FIG. 3 shows a somewhat enlarged sectional view taken along line 33 of FIG. 2. Main fork member 16 is fastened to the carriage 14 by means of a collar structure 16a which is weldedto the fork member and which slides along rod 30. In this view, one sees the end of a box member 48a to which the rod 48 is attached for effecting lateral movement of the fork member 16. This view also shows a section of actuator 56 and the boxlike supporting structure 52. The roller 36 is shown at the back of main lift fork member 16 and in contact with the transverse track member 34. The carriage 14 may be made to tilt, and a bracket 67 is welded to the back of fork 16 to insure that it does not swing away from track member 34. Positioned above member 34 is a cylindrical member 68 which is a pivot pin forming part of a mechanism enabling the entire carriage 14 to be pivoted. This pivot member 68 and a cooperating bracket 70 which receives an upper pivot member, not shown, form no part of the present invention other than as a part of the overall environment.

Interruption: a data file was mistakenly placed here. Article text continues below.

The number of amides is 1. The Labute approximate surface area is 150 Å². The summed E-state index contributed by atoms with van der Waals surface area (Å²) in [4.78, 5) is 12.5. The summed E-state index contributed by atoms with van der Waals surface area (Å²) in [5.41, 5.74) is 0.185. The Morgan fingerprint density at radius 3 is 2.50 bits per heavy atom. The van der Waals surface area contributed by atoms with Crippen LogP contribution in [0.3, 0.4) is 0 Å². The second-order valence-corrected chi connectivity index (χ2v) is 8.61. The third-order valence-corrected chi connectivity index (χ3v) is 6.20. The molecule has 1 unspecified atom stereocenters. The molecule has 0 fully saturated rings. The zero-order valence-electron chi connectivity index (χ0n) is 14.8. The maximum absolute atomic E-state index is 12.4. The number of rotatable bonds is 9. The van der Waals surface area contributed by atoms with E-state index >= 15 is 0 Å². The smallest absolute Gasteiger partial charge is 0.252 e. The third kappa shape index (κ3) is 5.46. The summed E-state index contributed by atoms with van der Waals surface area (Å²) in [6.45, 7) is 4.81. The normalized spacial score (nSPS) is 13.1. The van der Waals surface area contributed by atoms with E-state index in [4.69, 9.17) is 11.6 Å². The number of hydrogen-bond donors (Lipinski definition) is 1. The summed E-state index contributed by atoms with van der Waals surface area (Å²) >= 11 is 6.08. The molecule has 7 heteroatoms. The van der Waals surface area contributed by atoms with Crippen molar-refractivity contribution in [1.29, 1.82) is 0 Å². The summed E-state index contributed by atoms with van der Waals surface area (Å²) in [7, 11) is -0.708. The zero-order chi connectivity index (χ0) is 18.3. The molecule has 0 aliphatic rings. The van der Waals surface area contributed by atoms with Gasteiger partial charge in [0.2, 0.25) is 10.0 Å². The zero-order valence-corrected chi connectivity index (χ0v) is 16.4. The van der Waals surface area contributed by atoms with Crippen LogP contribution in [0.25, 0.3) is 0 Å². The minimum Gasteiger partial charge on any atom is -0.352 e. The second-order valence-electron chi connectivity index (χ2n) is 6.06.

FIG. 4 shows a plan view, partly broken away, of a modified form of dunnage clamp. After a significant amount of use, the bushings in the eyes of the dunnage clamps 26 and 28 sliding on rods 30 and 32 may become worn so that member 26, for example, tends to splay outwardly with respect to the main fork member 16. Clamping the dunnage member 24 between forks l6 and 26 will then result in supporting the member 24 only at the inside end, permitting the outboard end to drop and perhaps to drag on the supporting surface. To compensate for such wear, the outboard end of fork member 26 may be formed with indentations 72 and 74 separated by a boss 76 to which a shoe member 78 is pivotally attached by means of a pivot pin 80. Withproper location of pivot pin 80, the shoe 78 will contact the dunnage board 24 even though the end of the fork member 26 is splayed outwardly somewhat relative to main fork member 16.
It will be apparent to those skilled in the art that the invention described herein is applicable to forklift trucks of any size. It obviously is applicable to trucks having no side shift mechanism. Obviously the auxiliary fork members may be operated by means other than hydraulic actuators such as electric motor means, particularly with a large gear reduction, but since most forklift trucks have available a source of hydraulic fluid under pressure for the lift mechanism, the hydraulic actuators are perhaps most conveniently utilized. And while the auxiliary fork members need not necessarily move with the main fork members, it is most convenient to have them do so since the travel required of the corresponding actuators and the time required for actuation would be reduced.
lclaim: